A 65-year-old male patient presented to us with a complaint of difficulty in prolonged sitting due to burning sensation over both buttocks for 1 year. A detailed history and review of his past medical records revealed that the patient was diagnosed with chronic myeloid leukemia (CML) 9 months back and was on oral imatinib for 3 months for the same. The patient denied having similar lesions elsewhere, trauma or receiving injection at the sites of burning sensation. There was no history of underlying bone pain, associated co-morbid conditions, or connective tissue disorders.

Examination revealed the presence of ill-defined hyperpigmented patch approximately measuring 4 cm × 5 cm present over lower medial quadrant of bilateral gluteal areas and a small nontender, indurated plaque measuring 0.5 cm × 0.5 cm over right buttock overlying the hyperpigmented patch. There was no hepato-spleenomegaly or lymphadenopathy.

On X-ray, no soft tissue opacity was appreciated, however, ultrasonography showed multiple microcalcification in the skin and the subcutaneous tissue. A small nick was made over the plaque through which hard whitish material was visualized on application of mild pressure over the surrounding area.

Histopathology revealed normal epidermis with subepithelium showing fibrocollagenous tissue with areas of amorphous deposits of acellular basophilic material suggestive of calcification and sparse inflammatory infiltrate comprised of lymphocytes. Von Kossa stain for calcium was positive thereby confirming the diagnosis of calcinosis cutis.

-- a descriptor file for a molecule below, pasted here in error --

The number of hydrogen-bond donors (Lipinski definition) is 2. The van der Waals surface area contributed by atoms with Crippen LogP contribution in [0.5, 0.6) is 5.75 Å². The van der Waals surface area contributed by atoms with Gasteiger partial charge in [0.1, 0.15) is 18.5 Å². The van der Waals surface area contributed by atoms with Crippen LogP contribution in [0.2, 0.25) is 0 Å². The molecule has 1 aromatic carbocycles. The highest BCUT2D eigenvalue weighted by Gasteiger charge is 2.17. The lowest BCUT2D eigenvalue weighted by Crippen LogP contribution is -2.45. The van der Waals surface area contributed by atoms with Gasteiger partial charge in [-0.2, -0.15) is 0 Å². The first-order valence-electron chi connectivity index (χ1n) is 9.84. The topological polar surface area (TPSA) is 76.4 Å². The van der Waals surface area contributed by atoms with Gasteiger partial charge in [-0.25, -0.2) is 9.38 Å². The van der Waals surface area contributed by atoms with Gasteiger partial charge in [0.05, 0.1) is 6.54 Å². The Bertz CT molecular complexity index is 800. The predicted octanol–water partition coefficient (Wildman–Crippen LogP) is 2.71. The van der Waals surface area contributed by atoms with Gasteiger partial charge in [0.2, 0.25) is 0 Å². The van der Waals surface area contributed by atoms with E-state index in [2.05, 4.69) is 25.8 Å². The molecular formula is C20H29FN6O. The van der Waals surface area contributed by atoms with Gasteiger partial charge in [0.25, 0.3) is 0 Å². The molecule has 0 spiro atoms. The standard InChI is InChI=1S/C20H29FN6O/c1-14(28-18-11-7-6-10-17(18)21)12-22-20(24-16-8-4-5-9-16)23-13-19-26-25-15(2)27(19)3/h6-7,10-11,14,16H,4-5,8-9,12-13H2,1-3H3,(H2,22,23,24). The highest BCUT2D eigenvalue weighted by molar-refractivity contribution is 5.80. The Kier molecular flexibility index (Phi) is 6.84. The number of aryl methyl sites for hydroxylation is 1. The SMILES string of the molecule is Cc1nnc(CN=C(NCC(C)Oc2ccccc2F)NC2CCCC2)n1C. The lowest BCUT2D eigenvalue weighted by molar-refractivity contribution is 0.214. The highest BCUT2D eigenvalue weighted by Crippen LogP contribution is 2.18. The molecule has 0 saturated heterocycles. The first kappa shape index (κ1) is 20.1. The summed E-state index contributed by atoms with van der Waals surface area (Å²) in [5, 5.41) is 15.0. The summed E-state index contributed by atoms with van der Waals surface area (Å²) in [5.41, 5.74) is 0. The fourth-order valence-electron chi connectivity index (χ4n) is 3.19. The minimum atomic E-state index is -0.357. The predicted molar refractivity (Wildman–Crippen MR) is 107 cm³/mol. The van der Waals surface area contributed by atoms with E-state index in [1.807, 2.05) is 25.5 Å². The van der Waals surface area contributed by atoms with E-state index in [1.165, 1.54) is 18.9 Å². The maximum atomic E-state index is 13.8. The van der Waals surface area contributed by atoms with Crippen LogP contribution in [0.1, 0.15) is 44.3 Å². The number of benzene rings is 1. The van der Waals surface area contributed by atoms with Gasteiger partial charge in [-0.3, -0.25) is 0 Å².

Complete hemogram, renal function test, and serum calcium had been done 2 days earlier as a part of his monthly routine investigations for continuation of imatinib which was normal except for mild anemia (Hb was 10.4 g% [N-13–17 g%] and serum calcium 1.12 mmol/L [N 1.0–1.30 mmol/L]). Hence, laboratory investigations were not repeated at consultation.

Considering the ill-defined nature and small size of the lesion and the fact that surgical trauma itself may stimulate calcification, the patient was started on treatment with laboratory prepared topical 25% sodium metabisulfite emulsion cream for twice daily application and advised to follow-up after a month.


  Discussion Top


Paraneoplastic hypercalcemia usually occurs as a part of a malignancy syndrome where there is an alteration in the calcium and bone metabolism due to bony metastases or production of an abnormal hormone.[4] Few case reports have described calcinosis cutis in CML with hypercalcemia and hyperphosphatemia consistent with typical metastatic calcinosis cutis.[2],[4]

Humoral factors mediated by parathyroid hormone-related protein (PTHrP) are thought to cause hypercalcemia during accelerated phase of CML.[4],[5],[6] PTHrP is a protein that exerts certain PTH-like effects and is implicated in hypercalcemia by stimulating bone resorption and increasing renal calcium reabsorption and releasing calcium into serum. Although uncommon, the elevation of PTHrP mRNA in cultured leukemic cells, as well as increased plasma levels in patients with T-cell leukemia and B-cell lymphoma has been demonstrated in previous studies.[7] This possibly explains the occurrence of calcinosis cutis in our patient in the background of CML.